Why Are My Lemon Tree Leaves Turning Yellow?

Stacy Randall
by Stacy Randall

How great is it to step outside and pluck a lemon from your tree to garnish a drink or make fresh-squeezed lemonade? Fresh fruit trees are a great addition to your yard space and garden. But if your lemon tree leaves are turning yellow, you might be worried that your homemade lemonade days are numbered.

Overwatering and nutrient deficiency turn lemon tree leaves yellow. Low temperatures, drought, pests, and lack of sunshine also lead to yellowing. Place your lemon tree in a place with full sun and monitor soil moisture levels. Eliminate pests with natural methods and bring lemon trees indoors when temperatures go below 50 degrees Fahrenheit at night.

Don’t despair when lemon tree leaves turn yellow. You can battle the causes of yellow leaves with a few easy tips to revive your tree.

Reasons Your Lemon Tree Leaves Are Yellow

Several reasons could be to blame for the yellow leaves on your lemon tree. Here’s an overview of the five main reasons why your lemon tree leaves are turning yellow and what to do about them.

1. Too Much Water

Lemon trees prefer warm climates where the soil stays somewhat dry between watering sessions. If you water your lemon tree too much, the roots take on excess moisture, leading to yellow leaves.

If you grow your lemon tree in a pot, using a base without drainage holes can also contribute to excess moisture around the roots.

2. Nutrient Deficiency

A lack of proper nutrients is another common reason for yellow lemon tree leaves. If lemon trees lack specific nutrients like nitrogen, zinc, iron, or magnesium, this can cause yellow leaves or yellow spots.

You may notice leaves drooping in addition to the yellowing. Lemon trees in pots are susceptible to nutrient deficiencies, since there’s limited room for soil (so fewer nutrients).

3. Low Temperatures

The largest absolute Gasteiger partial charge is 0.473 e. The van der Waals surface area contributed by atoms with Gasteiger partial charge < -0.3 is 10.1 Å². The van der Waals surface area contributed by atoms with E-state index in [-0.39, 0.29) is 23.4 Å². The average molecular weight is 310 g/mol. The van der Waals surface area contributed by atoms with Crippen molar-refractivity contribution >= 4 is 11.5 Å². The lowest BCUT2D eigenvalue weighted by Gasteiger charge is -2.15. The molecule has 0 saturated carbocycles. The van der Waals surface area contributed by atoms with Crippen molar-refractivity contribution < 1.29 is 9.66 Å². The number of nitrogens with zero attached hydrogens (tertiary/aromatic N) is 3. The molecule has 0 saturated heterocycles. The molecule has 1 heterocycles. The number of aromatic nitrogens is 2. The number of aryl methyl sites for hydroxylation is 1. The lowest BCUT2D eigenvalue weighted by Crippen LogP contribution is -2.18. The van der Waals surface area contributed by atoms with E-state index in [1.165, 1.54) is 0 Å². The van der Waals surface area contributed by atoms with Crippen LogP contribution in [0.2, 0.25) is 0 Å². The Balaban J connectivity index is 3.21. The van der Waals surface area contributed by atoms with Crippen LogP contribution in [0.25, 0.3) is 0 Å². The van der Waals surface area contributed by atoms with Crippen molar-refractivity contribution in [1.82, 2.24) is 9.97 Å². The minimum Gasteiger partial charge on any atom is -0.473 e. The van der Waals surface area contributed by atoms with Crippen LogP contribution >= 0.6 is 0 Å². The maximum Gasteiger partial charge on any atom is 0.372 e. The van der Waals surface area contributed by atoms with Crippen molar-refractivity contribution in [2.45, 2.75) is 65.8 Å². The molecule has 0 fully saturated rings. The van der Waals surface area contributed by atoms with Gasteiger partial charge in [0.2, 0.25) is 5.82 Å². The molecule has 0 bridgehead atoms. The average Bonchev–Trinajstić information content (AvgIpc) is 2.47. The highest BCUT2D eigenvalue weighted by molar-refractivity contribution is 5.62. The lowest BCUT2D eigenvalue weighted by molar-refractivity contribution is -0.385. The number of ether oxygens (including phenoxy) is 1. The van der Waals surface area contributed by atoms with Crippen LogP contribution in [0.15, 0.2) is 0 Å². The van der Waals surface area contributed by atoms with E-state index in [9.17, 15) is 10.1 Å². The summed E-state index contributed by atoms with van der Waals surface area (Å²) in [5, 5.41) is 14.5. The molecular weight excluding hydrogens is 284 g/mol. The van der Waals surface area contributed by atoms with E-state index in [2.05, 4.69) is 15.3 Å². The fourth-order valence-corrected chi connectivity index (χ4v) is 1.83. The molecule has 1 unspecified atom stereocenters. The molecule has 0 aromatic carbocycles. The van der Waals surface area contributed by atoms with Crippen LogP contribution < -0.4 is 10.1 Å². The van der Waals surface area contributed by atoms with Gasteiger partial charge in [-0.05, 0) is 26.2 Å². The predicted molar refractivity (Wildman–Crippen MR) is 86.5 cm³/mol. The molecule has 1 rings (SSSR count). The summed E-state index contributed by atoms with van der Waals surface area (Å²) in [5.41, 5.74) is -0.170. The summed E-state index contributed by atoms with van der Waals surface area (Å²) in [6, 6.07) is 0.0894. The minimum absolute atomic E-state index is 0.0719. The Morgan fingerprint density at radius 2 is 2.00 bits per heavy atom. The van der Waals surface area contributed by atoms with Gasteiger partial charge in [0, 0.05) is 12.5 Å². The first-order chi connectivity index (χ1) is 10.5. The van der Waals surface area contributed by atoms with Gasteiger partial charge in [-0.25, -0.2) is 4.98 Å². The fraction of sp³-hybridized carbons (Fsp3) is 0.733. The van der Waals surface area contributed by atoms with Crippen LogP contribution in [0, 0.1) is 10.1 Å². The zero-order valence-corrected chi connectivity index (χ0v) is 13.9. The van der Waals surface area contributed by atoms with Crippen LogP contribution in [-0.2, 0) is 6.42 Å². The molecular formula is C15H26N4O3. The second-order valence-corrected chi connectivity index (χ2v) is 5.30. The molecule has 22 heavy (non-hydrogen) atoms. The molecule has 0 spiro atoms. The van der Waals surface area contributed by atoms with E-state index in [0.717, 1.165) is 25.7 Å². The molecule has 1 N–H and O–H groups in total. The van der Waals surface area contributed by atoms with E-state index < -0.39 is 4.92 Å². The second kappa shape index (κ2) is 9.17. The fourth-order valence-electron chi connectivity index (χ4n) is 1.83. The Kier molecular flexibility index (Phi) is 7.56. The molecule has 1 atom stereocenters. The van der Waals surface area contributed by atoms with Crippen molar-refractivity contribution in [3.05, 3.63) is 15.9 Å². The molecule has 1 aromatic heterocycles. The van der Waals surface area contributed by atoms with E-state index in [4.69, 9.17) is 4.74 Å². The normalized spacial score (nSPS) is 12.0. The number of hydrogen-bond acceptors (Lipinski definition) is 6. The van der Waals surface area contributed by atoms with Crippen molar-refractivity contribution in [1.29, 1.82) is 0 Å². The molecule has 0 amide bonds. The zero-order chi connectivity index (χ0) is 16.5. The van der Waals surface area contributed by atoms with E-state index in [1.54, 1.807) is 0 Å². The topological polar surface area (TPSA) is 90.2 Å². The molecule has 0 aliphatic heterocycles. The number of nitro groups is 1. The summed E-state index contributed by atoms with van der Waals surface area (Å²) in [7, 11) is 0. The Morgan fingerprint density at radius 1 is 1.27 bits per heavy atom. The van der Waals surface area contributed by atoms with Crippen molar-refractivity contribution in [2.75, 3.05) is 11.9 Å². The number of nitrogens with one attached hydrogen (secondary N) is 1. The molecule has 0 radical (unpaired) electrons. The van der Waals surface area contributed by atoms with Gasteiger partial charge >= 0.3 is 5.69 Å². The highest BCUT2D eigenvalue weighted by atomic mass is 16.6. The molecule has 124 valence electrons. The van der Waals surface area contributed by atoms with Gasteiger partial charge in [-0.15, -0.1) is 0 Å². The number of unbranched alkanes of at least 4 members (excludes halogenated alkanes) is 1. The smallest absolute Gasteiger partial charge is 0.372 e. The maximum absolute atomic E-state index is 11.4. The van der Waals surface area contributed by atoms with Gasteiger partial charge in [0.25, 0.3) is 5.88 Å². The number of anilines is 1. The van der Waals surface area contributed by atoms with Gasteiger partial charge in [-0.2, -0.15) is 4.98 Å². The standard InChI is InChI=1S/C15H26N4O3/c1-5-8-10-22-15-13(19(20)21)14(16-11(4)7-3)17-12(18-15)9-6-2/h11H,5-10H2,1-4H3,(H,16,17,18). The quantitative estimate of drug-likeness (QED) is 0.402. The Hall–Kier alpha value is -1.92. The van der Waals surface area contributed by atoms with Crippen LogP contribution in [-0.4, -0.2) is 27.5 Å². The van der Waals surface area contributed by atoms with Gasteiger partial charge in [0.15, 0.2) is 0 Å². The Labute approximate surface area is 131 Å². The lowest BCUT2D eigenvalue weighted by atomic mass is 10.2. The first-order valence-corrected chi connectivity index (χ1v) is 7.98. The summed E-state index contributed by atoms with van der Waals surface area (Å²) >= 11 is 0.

Lemon trees thrive in warm climates, so when temperatures start to dip, it can lead to yellow leaves. Frost and low temps can also lead to leaf drop, especially in younger trees. If you live in a region that experiences occasional frosts, look into a Meyer Lemon tree.

4. Drought

Although overwatering is a primary reason for yellow lemon tree leaves, lack of water can also lead to yellowing. If you notice the leaves turning yellow and shriveling, this is a sign of drought.

If the soil becomes too dry, it can become very hard, causing water to roll away instead of soaking down into the roots. This can occur with not watering enough or intense temperatures and sun that lead to excessive drying.

5. Lack Of Sunlight

Intense sun and heat could lead to dry soil that prevents enough water from reaching your lemon tree’s roots. But lemon trees still love the sun, and lack of sunlight will lead to yellow leaves. When sunlight is few and far between, leaves will lose their bright green color and drop.

6. Pests

Some bugs are good for your garden. But many pests, including aphids, spider mites, rust mites, and whiteflies (among others), can infest your lemon tree and bring disease. These pests can also drain nutrients from the leaves, leading to yellowing and yellow spots.

How Do You Fix Yellow Leaves On A Lemon Tree?

Once you know the reasons for yellow lemon tree leaves, you can devise a plan to fix the problem. It is possible to get your yellow leaves looking green again in many cases.

1. Get Rid Of Pests

Since you’re dealing with fruit, it’s best to avoid using chemicals and pesticides to eliminate pests. Instead, choose natural methods, like Neem or Jojoba oil.

You can also mix up a homemade spray. Here are two to try.

  • Add one tablespoon of baking soda to a gallon of water and mix in two tablespoons of canola oil.
  • In one gallon of water, mix two tablespoons of baking soda, five tablespoons of hydrogen peroxide, and two tablespoons of olive oil soap.

To treat your lemon trees, spray the mixture of your choice on your tree’s leaves and branches. Cover everything thoroughly to make it as difficult as possible for bugs to remain on the plant. The slippery, the better!

2. Get A Good Balance Of Sunlight